Background Endothelial cell (EC) dysfunction and angiogenesis are involved in synovitis in established rheumatoid arthtritis (RA) . Some studies reported that the ECs express the repertoire of costimulatory molecules including CD86 (B7.2), for adequate T cell interaction/activation . Our recent data showed that the fusion protein CTLA4-Ig (abatacept), used as biological agent in RA therapy, already interacts with the CD86 molecule expressed in synovial cells [3,4].
Objectives In the present study CTLA4-Ig/CD86 interaction and VEGF-R and ICAM-1 protein expression was evaluated in vitro on activated ECs.
Methods ECs (human microvascular endothelial cells, HMVEC, Lonza, Switzerland), after 7 days of culture, were induced by γ-IFN treatment (for 48 hours, 500 U/ml) to express CD86 molecules. Then, the cells were treated for 24 hours with CTLA4-Ig (10, 100, 500 μg/ml) and the protein expression of CD86, VEGF-R and ICAM-1 were evaluated by flow cytometric analysis (FACS). In addition, western blot analysis (WB) for VEGF-R and ICAM-1 protein expression were performed.
Results FACS analysis showed that, after CTLA4-Ig treatment (10, 100, 500 μg/ml), activated ECs decreased their CD86-positivity (66%, 59% and 51%, respectively), compared to untreated cells (68%), suggesting a CTLA4-Ig/CD86 interaction and masking on their surface. Therefore, almost all the activated ECs expressed VEGF-R (79%) and all activated ECs strongly expressed ICAM-1 (99%). After 24 hours of CTLA4-Ig treatment, the cells showed a decrease dose-dependent in the mean fluorescence value for ICAM-1, while VEGF-R positivity resulted unchanged. WB analysis for VEGF-R and ICAM-1 protein expression also showed a marked decrease in activated ECs treated with CTLA4-Ig at 500 μg/ml.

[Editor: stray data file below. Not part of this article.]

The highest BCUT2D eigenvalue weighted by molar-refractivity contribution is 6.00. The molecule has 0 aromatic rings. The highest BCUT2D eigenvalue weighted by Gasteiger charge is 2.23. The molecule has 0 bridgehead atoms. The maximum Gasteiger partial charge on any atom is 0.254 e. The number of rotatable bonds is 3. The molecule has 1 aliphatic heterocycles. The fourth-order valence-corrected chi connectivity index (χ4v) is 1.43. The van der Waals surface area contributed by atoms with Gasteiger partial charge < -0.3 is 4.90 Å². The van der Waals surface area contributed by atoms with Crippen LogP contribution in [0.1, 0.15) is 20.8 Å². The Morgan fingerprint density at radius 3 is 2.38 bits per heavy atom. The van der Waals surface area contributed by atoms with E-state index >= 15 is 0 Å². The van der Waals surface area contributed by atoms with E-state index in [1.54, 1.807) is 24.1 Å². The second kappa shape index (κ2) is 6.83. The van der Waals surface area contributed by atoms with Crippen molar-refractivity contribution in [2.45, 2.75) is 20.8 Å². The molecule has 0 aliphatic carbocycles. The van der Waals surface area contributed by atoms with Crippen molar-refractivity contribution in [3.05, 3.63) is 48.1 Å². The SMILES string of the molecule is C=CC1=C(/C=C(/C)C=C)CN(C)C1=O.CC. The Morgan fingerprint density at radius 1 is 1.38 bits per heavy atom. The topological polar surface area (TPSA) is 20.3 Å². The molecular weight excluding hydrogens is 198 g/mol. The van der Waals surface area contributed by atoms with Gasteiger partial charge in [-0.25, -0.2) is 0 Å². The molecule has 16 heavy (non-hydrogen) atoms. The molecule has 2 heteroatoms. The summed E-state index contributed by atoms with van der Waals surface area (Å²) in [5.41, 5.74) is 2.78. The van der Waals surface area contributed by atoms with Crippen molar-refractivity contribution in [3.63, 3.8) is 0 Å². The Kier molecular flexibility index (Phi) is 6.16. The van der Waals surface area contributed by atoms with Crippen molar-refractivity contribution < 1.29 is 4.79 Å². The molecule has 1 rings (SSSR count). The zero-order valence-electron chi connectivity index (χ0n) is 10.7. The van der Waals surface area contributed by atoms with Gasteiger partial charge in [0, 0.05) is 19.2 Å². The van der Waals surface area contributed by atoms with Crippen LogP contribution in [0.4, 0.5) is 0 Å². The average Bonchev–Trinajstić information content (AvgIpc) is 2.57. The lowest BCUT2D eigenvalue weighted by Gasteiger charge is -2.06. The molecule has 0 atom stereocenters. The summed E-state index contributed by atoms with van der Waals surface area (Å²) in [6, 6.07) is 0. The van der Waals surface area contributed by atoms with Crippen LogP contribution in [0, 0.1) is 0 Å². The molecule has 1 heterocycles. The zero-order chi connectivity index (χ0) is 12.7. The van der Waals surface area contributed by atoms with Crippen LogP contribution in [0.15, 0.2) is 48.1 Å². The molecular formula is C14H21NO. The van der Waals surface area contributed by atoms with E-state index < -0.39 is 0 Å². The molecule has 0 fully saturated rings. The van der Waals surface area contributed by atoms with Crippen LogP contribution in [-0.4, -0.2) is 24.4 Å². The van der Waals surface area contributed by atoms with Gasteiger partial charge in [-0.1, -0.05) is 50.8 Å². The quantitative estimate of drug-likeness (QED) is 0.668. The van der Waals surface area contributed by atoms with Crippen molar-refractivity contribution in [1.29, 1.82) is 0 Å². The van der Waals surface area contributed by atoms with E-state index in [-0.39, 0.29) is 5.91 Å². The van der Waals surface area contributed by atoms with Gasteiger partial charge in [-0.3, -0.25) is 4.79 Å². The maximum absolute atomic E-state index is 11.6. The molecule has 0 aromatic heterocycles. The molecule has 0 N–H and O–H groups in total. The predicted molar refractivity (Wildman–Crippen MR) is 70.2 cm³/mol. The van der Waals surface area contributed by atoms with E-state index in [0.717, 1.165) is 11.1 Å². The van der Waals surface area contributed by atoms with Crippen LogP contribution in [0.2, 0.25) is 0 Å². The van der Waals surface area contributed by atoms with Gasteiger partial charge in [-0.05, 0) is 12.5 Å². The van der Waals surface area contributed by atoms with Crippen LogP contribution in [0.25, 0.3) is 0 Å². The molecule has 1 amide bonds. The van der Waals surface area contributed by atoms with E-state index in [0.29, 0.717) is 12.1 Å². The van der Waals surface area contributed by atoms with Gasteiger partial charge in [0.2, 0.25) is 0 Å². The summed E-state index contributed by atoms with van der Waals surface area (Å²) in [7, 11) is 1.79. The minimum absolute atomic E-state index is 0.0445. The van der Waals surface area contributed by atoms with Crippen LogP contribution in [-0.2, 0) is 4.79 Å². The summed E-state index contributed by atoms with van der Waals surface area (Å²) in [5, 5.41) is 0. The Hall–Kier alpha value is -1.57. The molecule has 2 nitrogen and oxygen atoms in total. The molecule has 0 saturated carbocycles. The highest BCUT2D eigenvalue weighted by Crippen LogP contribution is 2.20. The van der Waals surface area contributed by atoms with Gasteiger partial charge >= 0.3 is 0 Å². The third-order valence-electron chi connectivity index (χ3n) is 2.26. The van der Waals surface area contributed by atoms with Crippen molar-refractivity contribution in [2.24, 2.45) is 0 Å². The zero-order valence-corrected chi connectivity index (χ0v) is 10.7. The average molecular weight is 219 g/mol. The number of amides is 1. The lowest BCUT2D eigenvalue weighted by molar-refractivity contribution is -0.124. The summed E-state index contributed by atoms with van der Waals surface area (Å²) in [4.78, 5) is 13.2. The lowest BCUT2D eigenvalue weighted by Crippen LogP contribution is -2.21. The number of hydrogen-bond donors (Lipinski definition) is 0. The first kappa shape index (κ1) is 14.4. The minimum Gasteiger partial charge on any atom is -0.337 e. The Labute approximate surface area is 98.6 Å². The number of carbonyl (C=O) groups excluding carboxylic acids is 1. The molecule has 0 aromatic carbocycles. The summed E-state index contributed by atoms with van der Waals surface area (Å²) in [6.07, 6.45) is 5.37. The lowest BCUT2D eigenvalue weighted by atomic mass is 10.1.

Conclusions The results observed at FACS analysis suggest an interaction between CTLA4-Ig and CD86 on activated ECs (expressing the CD86 molecule). In addition, a modulation in the expression of molecules relevant for the inflammatory and angiogenetic processes was observed. ICAM-1 protein expression shows on activated ECs a dose-dependent decrease after CTLA4-Ig treatment, at least for the higher dose treatment. Otherwise, VEGF-R protein expression showed a decrease only observed in WB analysis. In conclusion, ECs might be considered a further target for CTLA4-Ig in inflammatory conditions such as in presence of synovitis.
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Disclosure of Interest M. Cutolo Grant/research support: Bristol Myers Squibb, P. Montagna: None declared, S. Soldano: None declared, B. Seriolo Grant/research support: Bristol Myers Squibb, P. Contini: None declared, B. Villaggio: None declared, R. Brizzolara: None declared
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